Influential Italian Muslim, Magdi Allam Converts To Catholicism, Baptized By Pope Benedict

Calls Islam "Evil" At An "Intrinsic" Level

March 24, 2008 - San Francisco, CA - - In an elaborate Easter Sunday ceremony, iconoclastic Italian Muslim Magdi Allam was accepted into the Catholic faith and baptized by Pope Benedict.

Allam is the deputy editor of Italy's leading newspaper "Corriere della Sera" which on Sunday published a letter written by him encouraging other Muslims who have become Christians to acknowledge that fact publicly. He also suggested that the Church should step up its efforts to convert Muslims, and be "less prudent" in that regard.

In Allam's letter he credited the Pope with providing the inspiration for him "to see the light, by divine grace, as the healthy and ripe fruit of a long process," and praised him as someone, "whom I have admired and defended as a Muslim for his brilliance in presenting the indissoluble link between faith and reason as the foundation of true religion."

Allam further explained that his conversion came as a result of a long process of introspection:

"...On my first Easter as a Christian I not only discovered Jesus, I discovered for the first time the face of the true and only God, who is the God of faith and reason. My conversion to Catholicism is the touching down of a gradual and profound interior meditation from which I could not pull myself away, given that for five years I have been confined to a life under guard, with permanent surveillance at home and a police escort for my every movement, because of death threats and death sentences from Islamic extremists and terrorists, both those in and outside of Italy.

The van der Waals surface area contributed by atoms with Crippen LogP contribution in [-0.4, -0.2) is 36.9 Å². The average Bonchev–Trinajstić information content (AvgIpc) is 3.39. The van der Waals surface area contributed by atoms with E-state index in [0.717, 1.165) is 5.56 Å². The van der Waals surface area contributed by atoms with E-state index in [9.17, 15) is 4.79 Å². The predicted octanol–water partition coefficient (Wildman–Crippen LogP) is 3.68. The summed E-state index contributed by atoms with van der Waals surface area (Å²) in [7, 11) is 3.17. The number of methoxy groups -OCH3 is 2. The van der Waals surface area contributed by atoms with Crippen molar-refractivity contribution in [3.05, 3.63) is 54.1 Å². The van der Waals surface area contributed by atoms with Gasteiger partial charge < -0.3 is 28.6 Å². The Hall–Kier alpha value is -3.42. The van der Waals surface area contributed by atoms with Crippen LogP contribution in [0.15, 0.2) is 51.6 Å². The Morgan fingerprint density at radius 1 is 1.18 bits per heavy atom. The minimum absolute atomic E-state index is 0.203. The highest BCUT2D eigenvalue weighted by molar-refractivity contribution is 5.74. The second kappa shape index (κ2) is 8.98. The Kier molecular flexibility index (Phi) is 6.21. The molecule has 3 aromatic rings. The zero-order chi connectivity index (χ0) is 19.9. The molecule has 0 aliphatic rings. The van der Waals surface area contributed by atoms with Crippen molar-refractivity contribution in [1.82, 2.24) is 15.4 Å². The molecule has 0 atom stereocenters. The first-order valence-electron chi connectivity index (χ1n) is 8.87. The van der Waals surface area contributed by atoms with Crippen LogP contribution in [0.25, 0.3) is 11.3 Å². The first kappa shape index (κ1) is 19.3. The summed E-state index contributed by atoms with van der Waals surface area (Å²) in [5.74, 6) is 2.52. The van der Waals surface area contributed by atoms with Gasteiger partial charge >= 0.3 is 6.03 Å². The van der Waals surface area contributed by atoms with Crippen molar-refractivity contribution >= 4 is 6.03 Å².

Allam's security detail provided by the Italian government came as a result of a series of death threats resulting from Allam's criticism of the 2003 London terror bombings.

About his Sunday baptism, Allam said, "Yesterday has been the most beautiful day of my life, when I chose the most simple and explicit name. Since yesterday, my name is Magdi Christian Allam."

Of most importance, Allam took the opportunity to reject some of the key propositions of Islam calling it "evil" at an "intrinsic" level:

"...I had to ask myself about the attitude of those who publicly declared fatwas, Islamic juridical verdicts, against me - I who was a Muslim - as an "enemy of Islam," "hypocrite because he is a Coptic Christian who pretends to be a Muslim to do damage to Islam," "liar and vilifier of Islam," legitimating my death sentence in this way. I asked myself how it was possible that those who, like me, sincerely and boldly called for a "moderate Islam," assuming the responsibility of exposing themselves in the first person in denouncing Islamic extremism and terrorism, ended up being sentenced to death in the name of Islam on the basis of the Quran. I was forced to see that, beyond the contingency of the phenomenon of Islamic extremism and terrorism that has appeared on a global level, the root of evil is inherent in an Islam that is physiologically violent and historically conflictive..."

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